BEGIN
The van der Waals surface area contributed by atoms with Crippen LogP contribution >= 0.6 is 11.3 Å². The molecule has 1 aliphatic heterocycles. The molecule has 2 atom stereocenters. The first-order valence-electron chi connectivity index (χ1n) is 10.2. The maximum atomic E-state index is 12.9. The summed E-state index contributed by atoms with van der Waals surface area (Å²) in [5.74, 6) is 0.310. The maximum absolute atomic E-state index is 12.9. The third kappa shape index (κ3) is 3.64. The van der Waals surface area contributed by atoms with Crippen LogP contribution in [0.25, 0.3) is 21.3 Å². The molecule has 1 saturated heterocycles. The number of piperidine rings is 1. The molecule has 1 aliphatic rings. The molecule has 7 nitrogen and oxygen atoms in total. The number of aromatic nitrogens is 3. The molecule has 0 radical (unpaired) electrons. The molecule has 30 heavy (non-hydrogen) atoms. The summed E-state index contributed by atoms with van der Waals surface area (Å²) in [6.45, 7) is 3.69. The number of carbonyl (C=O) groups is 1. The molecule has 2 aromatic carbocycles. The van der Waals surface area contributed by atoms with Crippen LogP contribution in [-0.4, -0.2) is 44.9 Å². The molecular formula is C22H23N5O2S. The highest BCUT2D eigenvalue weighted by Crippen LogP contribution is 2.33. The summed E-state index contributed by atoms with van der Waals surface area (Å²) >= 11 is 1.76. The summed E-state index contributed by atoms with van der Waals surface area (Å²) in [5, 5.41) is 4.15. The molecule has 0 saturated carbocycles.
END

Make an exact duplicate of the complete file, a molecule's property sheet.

The van der Waals surface area contributed by atoms with Crippen LogP contribution >= 0.6 is 11.3 Å². The molecule has 1 aliphatic heterocycles. The molecule has 2 atom stereocenters. The first-order valence-electron chi connectivity index (χ1n) is 10.2. The maximum atomic E-state index is 12.9. The summed E-state index contributed by atoms with van der Waals surface area (Å²) in [5.74, 6) is 0.310. The maximum absolute atomic E-state index is 12.9. The third kappa shape index (κ3) is 3.64. The van der Waals surface area contributed by atoms with Crippen LogP contribution in [0.25, 0.3) is 21.3 Å². The molecule has 1 saturated heterocycles. The number of piperidine rings is 1. The molecule has 1 aliphatic rings. The molecule has 7 nitrogen and oxygen atoms in total. The number of aromatic nitrogens is 3. The molecule has 0 radical (unpaired) electrons. The molecule has 30 heavy (non-hydrogen) atoms. The summed E-state index contributed by atoms with van der Waals surface area (Å²) in [6.45, 7) is 3.69. The number of carbonyl (C=O) groups is 1. The molecule has 2 aromatic carbocycles. The van der Waals surface area contributed by atoms with Crippen LogP contribution in [-0.4, -0.2) is 44.9 Å². The molecular formula is C22H23N5O2S. The highest BCUT2D eigenvalue weighted by Crippen LogP contribution is 2.33. The summed E-state index contributed by atoms with van der Waals surface area (Å²) >= 11 is 1.76. The summed E-state index contributed by atoms with van der Waals surface area (Å²) in [5, 5.41) is 4.15. The molecule has 0 saturated carbocycles.